Trayvon Martin Killing: New Witness Statement Contradicts George Zimmerman Accounts
A new witness has emerged that contradicts George Zimmerman's accounts of what happened the night of him killing Trayvon Martin. Martin was an unarmed African-American teen who was walking back to his father's house that night. He had just left a local 7-11 and brought a bag of Skittles and an Arizona-Iced Tea. George Zimmerman saw the teen and then called 911 reporting seeing a "suspicious person". He continued to speak with the 911 dispatcher and the dispatcher asked him if he was following the person and he said "Yes".
What happened next has sparked great debate and outrage both nationally and internationally. At some point a confrontation ensued and ultimately led to Martin's death. Zimmerman claims he did follow Martin but lost site of him. He says he was on his way back to his car and Martin came to him and asked him if he had a problem. He says he said "no" and then Martin said "well you do now". He next claimed Trayvon punched him in the nose and banged his head into the concrete. Video surveillance has emerged of Zimmerman being taken to the jailhouse which shows no apparent blood or bruising. Martin's girlfriend, however, was reportedly on the phone with him at the same time Zimmerman saw him walking and stated that Martin told her he thought someone was following him and was afraid. She told him to run but he didn't at first. At some point, though, he did take off running and that is when two different accounts have emerged.
911 calls were made and someone could be heard in the background yelling for help during the altercation. Trayvon's family say it was him and Zimmerman's family claim it was him. Most witnesses that have come forward have said it sounded more like a younger child yelling. The Sanford Police have been accused of botching the case and have been hammered because they didn't arrest Zimmerman and charge him. Zimmerman has used Florida's controversial "Stand Your Ground Law," which you can claim self-defense if you feel "reasonably threatened". This is the defense Zimmerman has made, although he has not publicly came forward to speak. His family has spoken on his behalf.
Many have said Trayvon was singled out because he was African-American and because he was wearing a hoodie. The DOJ and FBI are now investigating the crime to determine if it could be charged as a hate crime as well as any additional charges. It has come forward that during the 911 tape, Zimmerman could be heard saying "f!2cking c@#n." There has been a debate about that as well as Zimmerman supporters have said it could be goon. No whatt, the case has sparked a land mark of protests rallies across the nation with the likes of Al Sharpton and Jessie Jackson leading the way. Travyon's parents have spoken at the rallies as well and their main focus is getting "Justice for Trayvon".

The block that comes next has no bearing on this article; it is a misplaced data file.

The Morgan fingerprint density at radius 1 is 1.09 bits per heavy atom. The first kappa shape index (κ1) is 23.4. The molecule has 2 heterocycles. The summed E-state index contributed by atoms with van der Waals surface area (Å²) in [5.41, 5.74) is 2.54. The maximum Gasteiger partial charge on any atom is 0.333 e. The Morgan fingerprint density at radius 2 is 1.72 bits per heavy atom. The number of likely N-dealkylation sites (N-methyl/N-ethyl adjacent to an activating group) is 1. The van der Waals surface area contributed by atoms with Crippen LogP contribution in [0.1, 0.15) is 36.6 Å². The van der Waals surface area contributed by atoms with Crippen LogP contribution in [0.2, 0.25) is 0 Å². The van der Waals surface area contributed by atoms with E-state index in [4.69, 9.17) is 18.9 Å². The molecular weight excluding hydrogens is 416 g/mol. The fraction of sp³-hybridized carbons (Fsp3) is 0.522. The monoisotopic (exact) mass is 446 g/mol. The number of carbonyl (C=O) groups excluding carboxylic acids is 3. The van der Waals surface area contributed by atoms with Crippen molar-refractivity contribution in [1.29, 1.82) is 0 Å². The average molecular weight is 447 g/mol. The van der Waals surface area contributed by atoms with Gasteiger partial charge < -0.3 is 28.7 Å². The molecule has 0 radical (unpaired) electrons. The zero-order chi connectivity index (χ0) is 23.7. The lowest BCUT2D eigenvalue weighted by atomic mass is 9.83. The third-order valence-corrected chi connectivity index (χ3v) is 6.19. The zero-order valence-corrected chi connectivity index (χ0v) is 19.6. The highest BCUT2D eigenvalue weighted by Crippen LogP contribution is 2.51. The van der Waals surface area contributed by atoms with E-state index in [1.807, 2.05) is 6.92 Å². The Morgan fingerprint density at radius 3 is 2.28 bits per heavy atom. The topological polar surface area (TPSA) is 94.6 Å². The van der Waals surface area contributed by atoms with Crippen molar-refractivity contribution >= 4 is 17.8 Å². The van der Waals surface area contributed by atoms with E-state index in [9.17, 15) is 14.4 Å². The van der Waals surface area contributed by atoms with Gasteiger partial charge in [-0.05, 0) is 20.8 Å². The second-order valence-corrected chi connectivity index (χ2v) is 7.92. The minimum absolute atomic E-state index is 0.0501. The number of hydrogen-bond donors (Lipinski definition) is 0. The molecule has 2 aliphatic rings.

On Anderson Cooper 360, Anderson Cooper interviewed a witness who didn't want to be identified but The Guardian reports:
The anonymous man said he reported to police details of what he saw on the evening of 26 February, which included watching the gunman walking away from the fight apparently uninjured.
It contradicts an allegation from Zimmerman's father earlier in the day that the unarmed black teenager broke his son's nose during the incident and also left him with bloody injuries from slamming the man's head repeatedly on to a concrete pavement. The eyewitness says he saw no blood and that the entire confrontation took place only on grass.
"I saw two men on the ground, one on top of the other. I felt they were scuffling and I heard gunshots which to me were more like pops," he said in an interview broadcast on CNN's Anderson Cooper 360, his voice disguised to protect his identity.
"I don't know if was an echo but it definitely made more than one pop.
"After the larger man got off there was a boy, obviously now dead, on the ground facing down.
"It was dark. I can't say I watched him get up, but in a couple of seconds or so he was walking towards where I was watching and I could see him a little bit clearer. It was a Hispanic man. He didn't appear hurt or anything else. He just kind of seemed very worried with his hand up to his forehead."
The man said that before opening his window and looking out, he had heard angry voices outside. "There was a loud, predominant voice. I couldn't hear the words but this is not a regular conversation," he said. "This is someone aggressively yelling at someone."
He said there was a lull but the argument resumed and that was when he decided to see what was going on.
"I'm thinking something horrible is happening. I heard the yell for help and another excruciating kind of a yell, it didn't even sound like a yell, it sounded so painful," he said.
The Sanford Police Department, which has been criticized for not arresting Zimmerman, 28, would not confirm the witness's account, referring questions to the office of Florida state attorney Angela Corey, appointed last week to oversee the case.
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